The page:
success of some cooperatives has increased interest in them. But information on
how to form a cooperative and the pros and cons of doing so is not readily
available. The Government will provide information to help support better
decision making on alternative business structures.
As a consequence of the Agricultural Competitiveness White Paper, the
government committed $13.8 million over two years from 2015-16 for:
...a pilot program to improve access for farmers to training
and information about co-operatives, collective bargaining and innovative
business models. Rural Research and Development Corporations will be funded to
develop and deliver the training packages and related materials.
In terms of social policy the capacity for the co-operative and mutual
sector to deliver better social outcomes was also recognised by the McClure
Review who recommended that government 'Work with the Business Council of
Co-operatives and Mutuals to ensure an enabling regulatory, economic and social
environment to support mutuals and co-operatives'.
However, despite these reviews recognising the valuable role of CMEs,
the recent summit in September 2015 of business, community groups and unions
called by Prime Minister Turnbull excluded representatives from the CME sector,
which BCCM argue represents a backwards step:
Recently, there were national economic reform summits held,
and the businesses that represent eight in 10 Australians were not at that
table, which would seem to be counterintuitive.
Support to realise the potential of
While initial recognition was purported to be a barrier for
co-operatives, BCCM explained that even after recognition of the co-operative
model is achieved, the next step should be to follow that up with actions that
actively assist the sector. Dr Crane argued that the sector deserved not only recognition, but impetus and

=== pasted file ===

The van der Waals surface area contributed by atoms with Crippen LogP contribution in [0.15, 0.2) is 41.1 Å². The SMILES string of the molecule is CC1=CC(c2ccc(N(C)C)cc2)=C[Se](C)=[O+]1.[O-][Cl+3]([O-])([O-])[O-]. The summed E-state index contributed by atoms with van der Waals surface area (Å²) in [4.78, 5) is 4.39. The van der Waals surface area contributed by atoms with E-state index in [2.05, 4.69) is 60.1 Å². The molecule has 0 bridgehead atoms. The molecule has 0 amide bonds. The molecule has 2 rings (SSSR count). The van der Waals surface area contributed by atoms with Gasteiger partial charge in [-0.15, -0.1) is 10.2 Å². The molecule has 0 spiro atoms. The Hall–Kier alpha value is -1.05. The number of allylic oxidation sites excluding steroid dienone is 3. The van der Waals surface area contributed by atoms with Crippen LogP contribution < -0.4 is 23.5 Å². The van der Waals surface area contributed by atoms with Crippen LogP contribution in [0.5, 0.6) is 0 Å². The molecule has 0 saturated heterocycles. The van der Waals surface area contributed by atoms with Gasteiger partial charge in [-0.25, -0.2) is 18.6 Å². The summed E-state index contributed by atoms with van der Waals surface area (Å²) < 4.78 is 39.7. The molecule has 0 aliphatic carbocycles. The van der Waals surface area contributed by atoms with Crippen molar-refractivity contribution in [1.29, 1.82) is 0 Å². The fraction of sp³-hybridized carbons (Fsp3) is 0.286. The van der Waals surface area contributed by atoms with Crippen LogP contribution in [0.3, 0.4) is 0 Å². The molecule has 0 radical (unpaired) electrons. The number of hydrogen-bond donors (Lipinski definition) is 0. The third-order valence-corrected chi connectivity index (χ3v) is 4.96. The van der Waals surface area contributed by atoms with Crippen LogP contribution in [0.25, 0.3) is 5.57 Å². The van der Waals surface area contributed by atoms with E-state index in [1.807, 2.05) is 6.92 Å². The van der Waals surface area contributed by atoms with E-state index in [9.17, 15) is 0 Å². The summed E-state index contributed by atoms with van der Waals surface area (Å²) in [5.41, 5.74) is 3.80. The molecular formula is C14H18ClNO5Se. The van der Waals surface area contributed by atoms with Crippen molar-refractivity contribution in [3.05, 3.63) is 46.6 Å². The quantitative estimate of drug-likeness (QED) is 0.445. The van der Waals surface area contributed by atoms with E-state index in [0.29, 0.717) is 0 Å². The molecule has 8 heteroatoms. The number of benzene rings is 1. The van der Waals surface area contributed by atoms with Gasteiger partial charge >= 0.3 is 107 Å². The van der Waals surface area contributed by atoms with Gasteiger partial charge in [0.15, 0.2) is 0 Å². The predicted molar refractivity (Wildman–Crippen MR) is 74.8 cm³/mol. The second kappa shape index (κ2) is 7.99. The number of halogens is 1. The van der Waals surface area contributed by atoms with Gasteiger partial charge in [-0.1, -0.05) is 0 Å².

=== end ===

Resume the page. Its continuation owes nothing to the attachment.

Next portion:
stimulation equivalent to other sectors in the economy:
A government quite often will embrace the small business
sector because it is seen as part of how you energise an economy. It is moving
from, 'Okay, we recognise you,' through to, 'Actually, you're something we want
to stimulate,' and us being chased with offers of support, 'because the
government says this is part of a strong, diverse economy and we want to
support it.' So it is moving from recognition into actual proactivity...it is
then a sector to be driven and supported.
The Mercury Centre also submitted that central to the development of
co-operatives was the recognition that the model should be included in the
definition of social enterprise and represent an ideal governance model for the
creation of sustainable businesses. Mercury proposed a number of areas where
assistance from government would help realise the potential of co-operatives as
[R]ecognition that the cooperative models for governance of
social enterprise may offer greater incentives to sustainable business
community trading; an identified need for government assistance for cooperative
business services; in measurement, identified need for research on social and
economic impact of cooperatives and mutuals; community and public ownership;
acknowledgement of cooperatives as a governance model for community
participation in government investment and community shares; distributing
cooperative model provides a platform to build community investment through